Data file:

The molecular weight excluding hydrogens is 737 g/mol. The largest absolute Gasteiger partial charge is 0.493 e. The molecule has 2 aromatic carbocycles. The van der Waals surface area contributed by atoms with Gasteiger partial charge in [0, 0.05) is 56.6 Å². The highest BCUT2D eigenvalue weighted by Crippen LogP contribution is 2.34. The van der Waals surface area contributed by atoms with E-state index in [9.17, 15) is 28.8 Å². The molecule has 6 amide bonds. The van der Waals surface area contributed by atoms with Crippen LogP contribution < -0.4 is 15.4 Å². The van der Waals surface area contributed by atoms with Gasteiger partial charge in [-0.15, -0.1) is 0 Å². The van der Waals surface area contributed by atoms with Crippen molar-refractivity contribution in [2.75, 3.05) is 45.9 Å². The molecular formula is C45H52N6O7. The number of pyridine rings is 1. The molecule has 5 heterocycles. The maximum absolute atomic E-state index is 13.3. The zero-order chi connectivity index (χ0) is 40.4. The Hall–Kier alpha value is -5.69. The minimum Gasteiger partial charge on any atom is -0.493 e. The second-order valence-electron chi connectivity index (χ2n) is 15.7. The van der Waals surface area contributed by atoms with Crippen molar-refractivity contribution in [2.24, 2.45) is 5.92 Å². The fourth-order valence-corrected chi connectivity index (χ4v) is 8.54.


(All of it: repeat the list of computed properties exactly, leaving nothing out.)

The molecular weight excluding hydrogens is 737 g/mol. The largest absolute Gasteiger partial charge is 0.493 e. The molecule has 2 aromatic carbocycles. The van der Waals surface area contributed by atoms with Gasteiger partial charge in [0, 0.05) is 56.6 Å². The highest BCUT2D eigenvalue weighted by Crippen LogP contribution is 2.34. The van der Waals surface area contributed by atoms with E-state index in [9.17, 15) is 28.8 Å². The molecule has 6 amide bonds. The van der Waals surface area contributed by atoms with Crippen LogP contribution < -0.4 is 15.4 Å². The van der Waals surface area contributed by atoms with Gasteiger partial charge in [-0.15, -0.1) is 0 Å². The van der Waals surface area contributed by atoms with Crippen molar-refractivity contribution in [2.75, 3.05) is 45.9 Å². The molecular formula is C45H52N6O7. The number of pyridine rings is 1. The molecule has 5 heterocycles. The maximum absolute atomic E-state index is 13.3. The zero-order chi connectivity index (χ0) is 40.4. The Hall–Kier alpha value is -5.69. The minimum Gasteiger partial charge on any atom is -0.493 e. The second-order valence-electron chi connectivity index (χ2n) is 15.7. The van der Waals surface area contributed by atoms with Crippen molar-refractivity contribution in [2.24, 2.45) is 5.92 Å². The fourth-order valence-corrected chi connectivity index (χ4v) is 8.54.